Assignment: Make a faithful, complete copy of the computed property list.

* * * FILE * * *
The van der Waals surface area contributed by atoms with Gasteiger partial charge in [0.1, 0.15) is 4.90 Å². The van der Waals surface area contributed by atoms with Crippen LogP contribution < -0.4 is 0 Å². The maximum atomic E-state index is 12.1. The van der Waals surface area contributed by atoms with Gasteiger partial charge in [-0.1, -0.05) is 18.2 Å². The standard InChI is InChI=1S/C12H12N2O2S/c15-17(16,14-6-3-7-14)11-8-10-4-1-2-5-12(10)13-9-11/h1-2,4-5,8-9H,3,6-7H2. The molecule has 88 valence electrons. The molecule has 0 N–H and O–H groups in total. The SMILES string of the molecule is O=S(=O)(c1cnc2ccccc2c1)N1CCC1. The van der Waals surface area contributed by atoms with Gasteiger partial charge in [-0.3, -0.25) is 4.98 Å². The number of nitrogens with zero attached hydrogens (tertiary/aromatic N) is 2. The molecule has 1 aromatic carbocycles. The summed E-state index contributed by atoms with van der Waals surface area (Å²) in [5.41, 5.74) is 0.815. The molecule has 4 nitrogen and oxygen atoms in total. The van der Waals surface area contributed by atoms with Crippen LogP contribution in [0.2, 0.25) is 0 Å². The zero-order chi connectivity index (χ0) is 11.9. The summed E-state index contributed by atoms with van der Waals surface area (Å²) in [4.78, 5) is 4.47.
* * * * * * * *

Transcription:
The van der Waals surface area contributed by atoms with Gasteiger partial charge in [0.1, 0.15) is 4.90 Å². The van der Waals surface area contributed by atoms with Crippen LogP contribution < -0.4 is 0 Å². The maximum atomic E-state index is 12.1. The van der Waals surface area contributed by atoms with Gasteiger partial charge in [-0.1, -0.05) is 18.2 Å². The standard InChI is InChI=1S/C12H12N2O2S/c15-17(16,14-6-3-7-14)11-8-10-4-1-2-5-12(10)13-9-11/h1-2,4-5,8-9H,3,6-7H2. The molecule has 88 valence electrons. The molecule has 0 N–H and O–H groups in total. The SMILES string of the molecule is O=S(=O)(c1cnc2ccccc2c1)N1CCC1. The van der Waals surface area contributed by atoms with Gasteiger partial charge in [-0.3, -0.25) is 4.98 Å². The number of nitrogens with zero attached hydrogens (tertiary/aromatic N) is 2. The molecule has 1 aromatic carbocycles. The summed E-state index contributed by atoms with van der Waals surface area (Å²) in [5.41, 5.74) is 0.815. The molecule has 4 nitrogen and oxygen atoms in total. The van der Waals surface area contributed by atoms with Crippen LogP contribution in [0.2, 0.25) is 0 Å². The zero-order chi connectivity index (χ0) is 11.9. The summed E-state index contributed by atoms with van der Waals surface area (Å²) in [4.78, 5) is 4.47.